The first step is to reduce the volume, not by by banning provincial buses, but by dealing with the excess number of city buses… a job that belongs to LTFRB.

We often cite an old JICA estimate of P3.5 billion a day that is lost due to traffic congestion. It is most likely a lot more by now. And that does not count the cost to our own health because longer commute times in hellish traffic exposes us longer to noxious motor vehicle fumes, not to mention getting frayed nerves.

MMDA has constantly reminded us of the enormity of the challenge: there are around 402,000 vehicles on EDSA every day. This is about two times higher than EDSA’s carrying capacity of 200,000 vehicles per day.

As the yearend holiday season approaches, an additional 20 percent vehicle increase can be expected on the 23-kilometer EDSA. Last year, the average speed along EDSA was measured at 19.30 kilometers per hour during the Christmas holiday season.

If the MRT is able to move people faster and more comfortably, perhaps so many cars could be taken out of EDSA. People drive only because they have to. Given the option of public transportation, I am sure people will choose it.

If Stage 3 of the San Miguel Skyway project hadn’t been delayed a couple of years by right of way issues, it is also claimed it could take 50 percent of current EDSA vehicle load. The latest I heard is that there are still outstanding ROW problems, contrary to the claims of the DPWH secretary.

The thing is… EDSA needs the MRT and an efficient bus system working together. DOTr could have also pursued the EDSA BRT proposal.

But they shelved the EDSA BRT, even if that was already approved by the NEDA board with a loan agreement from ADB in place. That would have led to bus consolidation and taken out the bus problem as we know it now.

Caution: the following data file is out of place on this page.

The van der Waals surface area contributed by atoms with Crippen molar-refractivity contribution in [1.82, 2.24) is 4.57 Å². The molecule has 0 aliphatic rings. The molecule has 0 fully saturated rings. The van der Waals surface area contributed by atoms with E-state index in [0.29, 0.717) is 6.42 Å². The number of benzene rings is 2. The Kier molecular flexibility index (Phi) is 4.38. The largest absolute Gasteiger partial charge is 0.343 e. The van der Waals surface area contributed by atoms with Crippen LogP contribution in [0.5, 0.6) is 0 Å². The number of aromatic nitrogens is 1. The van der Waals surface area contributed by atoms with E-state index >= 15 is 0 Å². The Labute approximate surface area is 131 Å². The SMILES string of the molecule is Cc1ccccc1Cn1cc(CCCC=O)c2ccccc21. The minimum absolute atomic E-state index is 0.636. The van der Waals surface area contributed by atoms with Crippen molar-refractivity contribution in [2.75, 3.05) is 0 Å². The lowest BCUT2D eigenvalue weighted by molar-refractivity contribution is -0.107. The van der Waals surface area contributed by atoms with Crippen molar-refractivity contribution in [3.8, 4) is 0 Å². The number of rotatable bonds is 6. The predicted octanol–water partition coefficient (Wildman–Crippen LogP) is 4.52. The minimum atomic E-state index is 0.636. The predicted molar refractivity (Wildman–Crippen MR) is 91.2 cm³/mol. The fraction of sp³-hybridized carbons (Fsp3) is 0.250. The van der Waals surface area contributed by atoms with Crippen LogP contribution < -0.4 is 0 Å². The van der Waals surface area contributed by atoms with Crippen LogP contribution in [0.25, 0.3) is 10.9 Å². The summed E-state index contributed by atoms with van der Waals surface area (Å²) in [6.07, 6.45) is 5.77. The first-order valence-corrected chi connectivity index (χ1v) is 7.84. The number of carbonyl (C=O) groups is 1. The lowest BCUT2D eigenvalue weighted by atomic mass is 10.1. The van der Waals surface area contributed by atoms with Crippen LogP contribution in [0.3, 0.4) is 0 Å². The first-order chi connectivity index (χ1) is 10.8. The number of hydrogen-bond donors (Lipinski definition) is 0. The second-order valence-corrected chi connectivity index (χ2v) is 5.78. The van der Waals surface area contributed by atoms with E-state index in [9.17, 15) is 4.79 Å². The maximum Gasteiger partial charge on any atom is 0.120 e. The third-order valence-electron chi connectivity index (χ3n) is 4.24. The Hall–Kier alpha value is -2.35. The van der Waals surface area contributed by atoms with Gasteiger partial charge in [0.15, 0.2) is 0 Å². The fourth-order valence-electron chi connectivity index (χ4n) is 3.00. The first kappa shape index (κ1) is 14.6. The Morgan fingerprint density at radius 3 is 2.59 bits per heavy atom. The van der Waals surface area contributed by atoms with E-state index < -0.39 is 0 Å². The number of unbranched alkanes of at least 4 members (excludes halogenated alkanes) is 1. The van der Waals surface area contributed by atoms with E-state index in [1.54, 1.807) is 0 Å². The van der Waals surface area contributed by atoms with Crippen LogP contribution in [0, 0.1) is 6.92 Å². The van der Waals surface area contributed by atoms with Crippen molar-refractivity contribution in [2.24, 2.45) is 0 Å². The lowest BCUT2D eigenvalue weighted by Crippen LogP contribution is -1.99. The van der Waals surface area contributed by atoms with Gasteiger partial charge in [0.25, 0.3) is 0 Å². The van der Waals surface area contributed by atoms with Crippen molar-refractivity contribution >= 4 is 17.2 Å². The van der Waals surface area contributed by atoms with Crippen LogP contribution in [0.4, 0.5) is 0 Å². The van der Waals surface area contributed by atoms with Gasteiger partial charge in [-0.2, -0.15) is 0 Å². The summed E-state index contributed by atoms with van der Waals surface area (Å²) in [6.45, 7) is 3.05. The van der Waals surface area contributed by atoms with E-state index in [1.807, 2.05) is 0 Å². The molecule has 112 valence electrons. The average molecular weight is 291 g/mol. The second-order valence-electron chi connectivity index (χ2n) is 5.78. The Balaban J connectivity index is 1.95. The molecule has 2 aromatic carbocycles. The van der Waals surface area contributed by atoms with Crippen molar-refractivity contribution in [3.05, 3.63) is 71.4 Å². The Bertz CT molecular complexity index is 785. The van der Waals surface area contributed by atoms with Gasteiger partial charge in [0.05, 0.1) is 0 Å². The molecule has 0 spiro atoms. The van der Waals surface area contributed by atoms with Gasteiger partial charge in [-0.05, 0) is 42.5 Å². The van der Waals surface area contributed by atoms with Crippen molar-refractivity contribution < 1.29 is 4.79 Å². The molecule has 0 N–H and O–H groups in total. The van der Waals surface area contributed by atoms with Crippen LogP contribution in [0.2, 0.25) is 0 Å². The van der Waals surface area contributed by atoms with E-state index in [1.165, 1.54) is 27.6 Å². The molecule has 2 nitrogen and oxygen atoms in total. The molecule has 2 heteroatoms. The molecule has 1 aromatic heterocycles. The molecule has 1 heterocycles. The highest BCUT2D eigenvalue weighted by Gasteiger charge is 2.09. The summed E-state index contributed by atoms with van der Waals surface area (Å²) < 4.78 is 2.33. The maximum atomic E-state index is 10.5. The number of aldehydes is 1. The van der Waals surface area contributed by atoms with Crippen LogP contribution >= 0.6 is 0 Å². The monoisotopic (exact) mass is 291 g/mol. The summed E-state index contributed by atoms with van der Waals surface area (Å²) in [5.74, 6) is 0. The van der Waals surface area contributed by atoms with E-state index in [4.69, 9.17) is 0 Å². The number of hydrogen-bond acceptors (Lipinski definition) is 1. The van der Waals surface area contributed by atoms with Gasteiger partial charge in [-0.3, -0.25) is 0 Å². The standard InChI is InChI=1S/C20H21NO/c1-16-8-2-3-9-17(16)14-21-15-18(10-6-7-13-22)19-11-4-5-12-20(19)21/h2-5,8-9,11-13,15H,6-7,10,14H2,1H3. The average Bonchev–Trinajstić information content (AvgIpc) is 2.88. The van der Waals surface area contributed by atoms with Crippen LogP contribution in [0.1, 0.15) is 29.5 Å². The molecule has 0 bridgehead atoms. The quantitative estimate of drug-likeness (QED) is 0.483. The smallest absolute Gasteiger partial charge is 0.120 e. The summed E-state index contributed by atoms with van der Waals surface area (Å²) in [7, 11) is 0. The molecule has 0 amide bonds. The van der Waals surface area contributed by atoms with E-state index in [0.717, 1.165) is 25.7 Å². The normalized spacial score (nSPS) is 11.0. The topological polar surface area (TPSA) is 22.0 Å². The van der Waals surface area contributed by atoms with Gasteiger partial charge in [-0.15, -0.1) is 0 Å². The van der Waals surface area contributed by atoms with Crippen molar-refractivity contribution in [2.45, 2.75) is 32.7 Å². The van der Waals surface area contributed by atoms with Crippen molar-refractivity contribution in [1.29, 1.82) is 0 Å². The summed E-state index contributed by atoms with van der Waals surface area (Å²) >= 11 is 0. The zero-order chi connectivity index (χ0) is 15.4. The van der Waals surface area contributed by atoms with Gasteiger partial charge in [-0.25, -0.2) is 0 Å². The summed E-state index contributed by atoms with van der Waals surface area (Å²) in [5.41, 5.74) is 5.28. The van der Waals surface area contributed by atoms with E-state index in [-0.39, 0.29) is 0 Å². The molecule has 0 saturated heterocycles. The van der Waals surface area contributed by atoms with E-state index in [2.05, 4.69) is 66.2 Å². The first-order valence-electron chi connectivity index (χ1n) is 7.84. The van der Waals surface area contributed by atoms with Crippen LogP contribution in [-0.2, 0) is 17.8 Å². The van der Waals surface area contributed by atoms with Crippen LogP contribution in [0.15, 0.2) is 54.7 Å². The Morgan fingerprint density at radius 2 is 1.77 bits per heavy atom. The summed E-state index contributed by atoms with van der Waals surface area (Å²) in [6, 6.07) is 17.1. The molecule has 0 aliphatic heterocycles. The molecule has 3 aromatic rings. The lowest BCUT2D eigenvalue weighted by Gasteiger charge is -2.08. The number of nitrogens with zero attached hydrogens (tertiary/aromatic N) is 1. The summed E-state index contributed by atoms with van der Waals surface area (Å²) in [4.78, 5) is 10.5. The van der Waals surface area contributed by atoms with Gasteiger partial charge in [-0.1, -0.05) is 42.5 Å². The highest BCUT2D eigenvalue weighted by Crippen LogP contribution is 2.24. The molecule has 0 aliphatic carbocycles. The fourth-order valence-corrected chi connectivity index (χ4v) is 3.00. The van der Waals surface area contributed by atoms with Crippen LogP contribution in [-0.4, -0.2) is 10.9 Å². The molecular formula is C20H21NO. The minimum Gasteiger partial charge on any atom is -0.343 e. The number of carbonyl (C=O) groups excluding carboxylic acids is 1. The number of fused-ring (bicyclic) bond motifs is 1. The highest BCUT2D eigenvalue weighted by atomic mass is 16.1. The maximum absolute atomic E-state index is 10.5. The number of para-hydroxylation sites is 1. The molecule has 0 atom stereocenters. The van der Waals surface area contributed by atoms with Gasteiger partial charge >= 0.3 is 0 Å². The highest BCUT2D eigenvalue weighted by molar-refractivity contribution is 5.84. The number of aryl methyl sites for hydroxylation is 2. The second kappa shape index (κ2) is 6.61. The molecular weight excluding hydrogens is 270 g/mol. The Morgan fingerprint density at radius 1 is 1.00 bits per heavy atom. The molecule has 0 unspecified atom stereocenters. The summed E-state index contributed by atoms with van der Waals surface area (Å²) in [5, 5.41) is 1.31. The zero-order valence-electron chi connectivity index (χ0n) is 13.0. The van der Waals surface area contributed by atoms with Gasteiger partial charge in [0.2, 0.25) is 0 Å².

Together with MMDA and the LTFRB, a source in DOTr told me, they already made a study with the help of the Swedish embassy.

“We had several simulation and trial runs which we did on Sundays. It works. Same travel time as the MRT, but longer distance as it would make the turn at MOA and Monumento.

“Aside from attaining faster EDSA travel speed for both private vehicles and buses, we would reduce the number of buses down to 1200 from the present 4000+. Also, faster and cheaper to implement.”

The good news is… from what I hear, DOTr is now seriously considering it again.

But give credit to DOTr for the Point-to-Point buses. It wasn’t a new idea, the Imelda-era Love Buses being the original P-to-Ps, but it is a solution. Hopefully it will encourage more car owners to leave their cars at home. Credit entrepreneurs like Bert Lina who are risking money on it.

The next move to make things better on EDSA belongs to DOTr and LTFRB not MMDA. Simple as that.

Boo Chanco’s e-mail address is bchanco@gmail.com. Follow him on Twitter @boochanco

 

MMDA’S TRAFFIC EXPERIMENT